23 April 2013
The Effects of the Vietnam War
By 1965, few Americans protested involvement in the Vietnam War. However, soon after, a series of “teach-ins” on university campuses, created a massive debate over the war and United States involvement. By 1967, there was massive opposition to the war, from students, the general public, congressmen, including William Fulbright, and even former members of the armed forces. This opposition was not the only tension in the nation, however. There were riots over the assassination of Martin Luther King, Jr. and over the actions taken by the Democratic Party at the Democratic National Convention. The economic tensions created by inflation also increased anti-war support, and created even more chaos in the US. The Vietnam War caused controversy throughout the country between it's supporters and opposition; which soon encompassed the entirety of the political, social, and economic atmosphere of the nation, leading to nationwide disturbances including riots, peace marches, and the assassinations of Martin Luther King, Jr. and Robert F. Kennedy. In the early years of the 1960s, inflation remained at about the same rate, 2 percent. However, between 1967 and 1969 the percentage of inflation rose to 6 percent. Lyndon Johnson proposed a 10 percent “war tax” to stop the inflation, but in return he had to accept a $6 billion funding cut to his “Great Society” programs. These programs included laws that upheld civil rights, public broadcasting, Medicare, Medicaid, environmental protection, aid to education, and his "War on Poverty." Even though inflation was stopped, and it was minimal to begin with, there was still public concern for the economy. As with almost every war, there was a downturn in the economy. George McGovern suggested a cut in the military budget due to the “appalling waste of money and manpower” (Doc. H) Richardson 2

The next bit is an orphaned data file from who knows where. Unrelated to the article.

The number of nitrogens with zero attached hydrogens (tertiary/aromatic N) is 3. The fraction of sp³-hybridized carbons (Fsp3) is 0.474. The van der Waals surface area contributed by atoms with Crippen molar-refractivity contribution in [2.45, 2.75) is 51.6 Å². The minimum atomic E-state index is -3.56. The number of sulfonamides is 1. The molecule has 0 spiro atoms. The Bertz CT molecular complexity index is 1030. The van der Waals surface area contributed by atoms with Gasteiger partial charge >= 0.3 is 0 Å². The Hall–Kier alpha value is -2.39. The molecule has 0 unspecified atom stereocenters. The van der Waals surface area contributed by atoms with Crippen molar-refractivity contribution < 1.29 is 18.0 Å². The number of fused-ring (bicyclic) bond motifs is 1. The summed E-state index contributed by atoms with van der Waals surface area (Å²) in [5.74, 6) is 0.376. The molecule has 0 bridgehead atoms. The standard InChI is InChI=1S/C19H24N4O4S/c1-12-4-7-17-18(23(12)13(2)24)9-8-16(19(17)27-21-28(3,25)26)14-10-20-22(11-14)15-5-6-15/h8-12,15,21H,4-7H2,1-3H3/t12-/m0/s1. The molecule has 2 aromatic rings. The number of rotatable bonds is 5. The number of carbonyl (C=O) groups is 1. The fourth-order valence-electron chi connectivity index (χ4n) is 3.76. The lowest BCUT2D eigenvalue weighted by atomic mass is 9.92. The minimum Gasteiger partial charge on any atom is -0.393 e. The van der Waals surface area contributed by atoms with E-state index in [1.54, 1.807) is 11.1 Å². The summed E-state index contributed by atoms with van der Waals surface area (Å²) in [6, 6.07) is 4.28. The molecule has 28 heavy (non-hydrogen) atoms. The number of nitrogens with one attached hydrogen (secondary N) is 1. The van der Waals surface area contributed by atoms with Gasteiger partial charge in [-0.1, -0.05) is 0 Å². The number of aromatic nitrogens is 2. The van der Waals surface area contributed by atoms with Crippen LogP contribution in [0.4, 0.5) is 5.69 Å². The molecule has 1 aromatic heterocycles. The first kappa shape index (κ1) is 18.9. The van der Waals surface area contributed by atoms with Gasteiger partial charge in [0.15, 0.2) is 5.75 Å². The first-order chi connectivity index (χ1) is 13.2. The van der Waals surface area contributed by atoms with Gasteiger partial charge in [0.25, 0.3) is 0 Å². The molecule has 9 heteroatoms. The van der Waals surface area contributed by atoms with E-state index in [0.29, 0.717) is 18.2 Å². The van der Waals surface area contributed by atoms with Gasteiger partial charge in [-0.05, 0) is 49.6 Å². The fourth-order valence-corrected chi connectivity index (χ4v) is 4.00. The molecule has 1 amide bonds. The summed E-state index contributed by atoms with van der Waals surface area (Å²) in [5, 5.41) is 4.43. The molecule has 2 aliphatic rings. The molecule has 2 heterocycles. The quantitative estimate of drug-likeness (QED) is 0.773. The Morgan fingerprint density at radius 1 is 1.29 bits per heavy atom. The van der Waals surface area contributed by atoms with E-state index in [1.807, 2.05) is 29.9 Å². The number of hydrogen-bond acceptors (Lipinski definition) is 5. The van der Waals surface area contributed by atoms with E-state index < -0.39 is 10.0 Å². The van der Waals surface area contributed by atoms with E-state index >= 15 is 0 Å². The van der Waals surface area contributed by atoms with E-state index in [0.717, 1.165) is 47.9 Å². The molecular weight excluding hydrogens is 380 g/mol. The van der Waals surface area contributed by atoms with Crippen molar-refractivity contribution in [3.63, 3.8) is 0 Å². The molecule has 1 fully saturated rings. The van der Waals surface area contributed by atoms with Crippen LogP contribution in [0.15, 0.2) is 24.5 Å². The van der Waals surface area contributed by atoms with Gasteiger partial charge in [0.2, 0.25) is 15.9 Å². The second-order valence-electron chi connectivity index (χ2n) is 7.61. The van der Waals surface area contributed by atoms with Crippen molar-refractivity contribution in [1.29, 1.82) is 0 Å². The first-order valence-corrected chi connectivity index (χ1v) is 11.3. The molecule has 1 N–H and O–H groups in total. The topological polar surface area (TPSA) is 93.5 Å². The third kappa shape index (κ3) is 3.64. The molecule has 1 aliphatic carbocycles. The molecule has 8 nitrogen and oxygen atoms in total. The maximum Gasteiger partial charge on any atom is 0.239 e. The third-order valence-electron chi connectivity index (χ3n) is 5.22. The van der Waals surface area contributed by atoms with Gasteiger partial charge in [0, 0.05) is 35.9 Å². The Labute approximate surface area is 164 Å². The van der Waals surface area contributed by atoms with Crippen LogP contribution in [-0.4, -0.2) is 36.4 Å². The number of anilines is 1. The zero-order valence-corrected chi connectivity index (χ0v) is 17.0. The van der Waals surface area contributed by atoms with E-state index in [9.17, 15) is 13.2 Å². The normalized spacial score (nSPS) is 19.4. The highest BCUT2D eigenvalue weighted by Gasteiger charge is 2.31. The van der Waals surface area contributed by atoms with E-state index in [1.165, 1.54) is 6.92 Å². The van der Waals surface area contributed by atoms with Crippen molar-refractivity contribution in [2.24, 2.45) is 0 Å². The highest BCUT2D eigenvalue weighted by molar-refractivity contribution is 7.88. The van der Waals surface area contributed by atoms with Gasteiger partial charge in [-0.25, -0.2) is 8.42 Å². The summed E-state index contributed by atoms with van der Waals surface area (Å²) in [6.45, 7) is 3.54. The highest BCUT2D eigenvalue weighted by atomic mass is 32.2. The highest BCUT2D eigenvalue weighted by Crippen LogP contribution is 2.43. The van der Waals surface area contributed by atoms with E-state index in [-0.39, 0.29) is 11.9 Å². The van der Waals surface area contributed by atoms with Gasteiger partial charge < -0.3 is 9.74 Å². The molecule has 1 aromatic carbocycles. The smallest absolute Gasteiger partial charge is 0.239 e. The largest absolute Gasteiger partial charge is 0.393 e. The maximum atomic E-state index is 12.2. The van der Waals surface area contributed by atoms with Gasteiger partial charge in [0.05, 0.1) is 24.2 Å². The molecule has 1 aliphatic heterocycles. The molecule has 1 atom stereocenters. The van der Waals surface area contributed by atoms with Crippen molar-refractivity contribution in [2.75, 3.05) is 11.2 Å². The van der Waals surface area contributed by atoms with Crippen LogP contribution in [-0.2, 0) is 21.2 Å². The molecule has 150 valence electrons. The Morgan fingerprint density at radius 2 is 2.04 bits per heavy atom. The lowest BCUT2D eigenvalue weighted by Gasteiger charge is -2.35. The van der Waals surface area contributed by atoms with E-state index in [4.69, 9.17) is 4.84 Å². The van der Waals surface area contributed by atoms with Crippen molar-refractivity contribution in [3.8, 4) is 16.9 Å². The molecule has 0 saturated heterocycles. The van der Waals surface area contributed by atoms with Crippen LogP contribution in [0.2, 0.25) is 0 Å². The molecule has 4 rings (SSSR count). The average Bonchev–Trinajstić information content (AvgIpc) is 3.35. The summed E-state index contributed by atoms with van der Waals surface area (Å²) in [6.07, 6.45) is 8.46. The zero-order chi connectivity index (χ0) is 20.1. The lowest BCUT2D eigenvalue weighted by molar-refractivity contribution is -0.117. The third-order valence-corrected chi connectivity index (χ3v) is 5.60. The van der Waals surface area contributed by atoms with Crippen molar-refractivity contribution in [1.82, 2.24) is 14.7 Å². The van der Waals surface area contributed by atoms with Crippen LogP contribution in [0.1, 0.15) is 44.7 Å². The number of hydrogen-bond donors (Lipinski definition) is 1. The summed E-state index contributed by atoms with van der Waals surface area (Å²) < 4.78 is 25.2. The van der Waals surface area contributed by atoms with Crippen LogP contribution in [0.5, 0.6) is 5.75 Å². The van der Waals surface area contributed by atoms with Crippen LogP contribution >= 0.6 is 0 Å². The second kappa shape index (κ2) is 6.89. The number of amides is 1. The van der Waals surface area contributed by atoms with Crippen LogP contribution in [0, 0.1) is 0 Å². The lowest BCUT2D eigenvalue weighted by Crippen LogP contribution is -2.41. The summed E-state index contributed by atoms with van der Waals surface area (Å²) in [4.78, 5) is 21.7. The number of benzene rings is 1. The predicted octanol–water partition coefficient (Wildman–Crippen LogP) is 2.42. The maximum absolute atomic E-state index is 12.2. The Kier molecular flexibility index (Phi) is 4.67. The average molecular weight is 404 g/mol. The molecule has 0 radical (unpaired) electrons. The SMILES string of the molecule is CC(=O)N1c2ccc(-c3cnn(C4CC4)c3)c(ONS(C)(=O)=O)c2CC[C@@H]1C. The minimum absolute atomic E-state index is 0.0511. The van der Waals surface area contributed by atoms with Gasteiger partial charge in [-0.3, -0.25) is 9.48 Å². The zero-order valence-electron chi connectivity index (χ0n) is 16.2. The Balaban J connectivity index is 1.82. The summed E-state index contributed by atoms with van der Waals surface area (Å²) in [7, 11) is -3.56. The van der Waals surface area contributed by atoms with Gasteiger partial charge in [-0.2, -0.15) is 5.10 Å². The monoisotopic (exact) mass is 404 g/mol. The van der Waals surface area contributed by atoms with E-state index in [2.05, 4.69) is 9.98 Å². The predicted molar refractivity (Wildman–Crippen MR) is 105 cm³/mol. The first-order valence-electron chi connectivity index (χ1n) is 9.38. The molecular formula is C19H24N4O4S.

that was being funded by tax dollars and harming the economy. The...